Macroeconomics plus MyEconLab plus eBook 1-semester Student Access Kit (6th Edition)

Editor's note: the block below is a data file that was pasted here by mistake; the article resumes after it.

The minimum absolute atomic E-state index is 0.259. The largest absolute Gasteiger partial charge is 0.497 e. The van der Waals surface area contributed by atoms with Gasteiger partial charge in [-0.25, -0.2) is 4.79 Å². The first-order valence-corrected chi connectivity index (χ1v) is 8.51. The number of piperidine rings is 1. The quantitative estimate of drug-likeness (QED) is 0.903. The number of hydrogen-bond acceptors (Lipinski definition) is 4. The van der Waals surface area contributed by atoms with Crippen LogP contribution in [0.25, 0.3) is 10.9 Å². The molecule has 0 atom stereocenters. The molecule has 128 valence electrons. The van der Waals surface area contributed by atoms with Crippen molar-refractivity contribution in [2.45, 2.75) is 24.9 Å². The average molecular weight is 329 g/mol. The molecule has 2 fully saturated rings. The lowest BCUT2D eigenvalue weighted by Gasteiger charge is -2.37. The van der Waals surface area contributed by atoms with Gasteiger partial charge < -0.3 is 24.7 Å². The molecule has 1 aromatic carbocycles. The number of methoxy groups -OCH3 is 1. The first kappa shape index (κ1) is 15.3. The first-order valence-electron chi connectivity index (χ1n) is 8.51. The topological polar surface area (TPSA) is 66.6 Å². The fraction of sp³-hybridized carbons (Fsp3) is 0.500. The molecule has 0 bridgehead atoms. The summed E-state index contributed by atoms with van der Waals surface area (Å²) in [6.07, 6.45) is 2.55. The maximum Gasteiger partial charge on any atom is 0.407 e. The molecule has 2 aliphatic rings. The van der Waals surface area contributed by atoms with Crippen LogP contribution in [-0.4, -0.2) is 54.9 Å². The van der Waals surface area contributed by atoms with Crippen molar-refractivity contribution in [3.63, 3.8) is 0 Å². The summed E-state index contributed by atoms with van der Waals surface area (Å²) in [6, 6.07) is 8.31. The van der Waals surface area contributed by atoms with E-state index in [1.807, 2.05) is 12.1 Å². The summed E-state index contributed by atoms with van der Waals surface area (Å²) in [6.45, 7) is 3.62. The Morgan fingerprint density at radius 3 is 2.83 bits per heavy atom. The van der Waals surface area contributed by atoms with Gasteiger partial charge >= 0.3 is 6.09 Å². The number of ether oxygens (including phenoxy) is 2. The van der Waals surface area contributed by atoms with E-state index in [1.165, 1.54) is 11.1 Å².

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Econ 304 Sonoma State University Fall 2007 Dr. Robert Eyler Suggested Answers to Homework #6 1. The difference between the spot and forward market for currency is large in explaining how exchange rates change. a. Define spot and forward exchange rates as discussed in class. The spot exchange rate is the number of foreign currency units per domestic currency unit for transactions that take place immediately or within two days per a spot contract. Most spot transactions do not involve contracts and are simple trades. The forward exchange rate is the number of foreign currency units per domestic currency unit for transactions that take place in a contract at a future date for a certain price and quantity. The price in these contracts is the forward exchange rate. Both of these markets are determined in the current time period; there are two stated exchange rates for currency, if a forward market exists, at all times. b. Explain why we would expect the spot exchange rate to fall if the forward rate today were less than the spot rate today. The forward exchange rate is the market’s best guess today as to the value of the spot exchange rate in the future. The future date depends on the specific forward market being investigated. Suppose the 60-day forward rate is 0.7 and the spot rate is 1. The forward market is telling the spot market that the expectations are for supply of the domestic currency to exceed its demand over the next 60 days, and the forward market is mocking that exact notion by speculating on the domestic currency falling in value, and e f falls. The forward market is a market that either exploits or insures expectations. If the forward market is less than today’s spot market, the spot market is expected to fall in value and to cover against that risk, traders engage in contracts to sell more currency in 60 days that buy it, thus lowering the forward rate. c. If the difference between foreign and domestic interest rates increased, what should happen to both forward and spot exchange rates? Explain. According to both interest rate parity theory (IRP) and the economic logic of the exchange rate, as the difference between the foreign and domestic interest rates gets larger, there will be two, parallel incentive mechanisms to change exchange rates. First, the relatively larger foreign interest rate will increase capital outflows from the domestic economy toward the higher rate economy while capital inflows toward the domestic economy will fall because of the relatively lower domestic interest rate. Second, these changes in the BOP will cause the supply of the domestic currency in the foreign money market to rise, and the demand for the domestic currency to fall. As a result, exchange rates will fall in the spot market; currency exchanges that act as a precursor to purchasing foreign financial investments that pay a relatively higher rate of return drive the international value of the domestic currency down. e s . The forward rate sees the opposite effect, as it is used for cover against the spot exchange rate rising and reducing profit.
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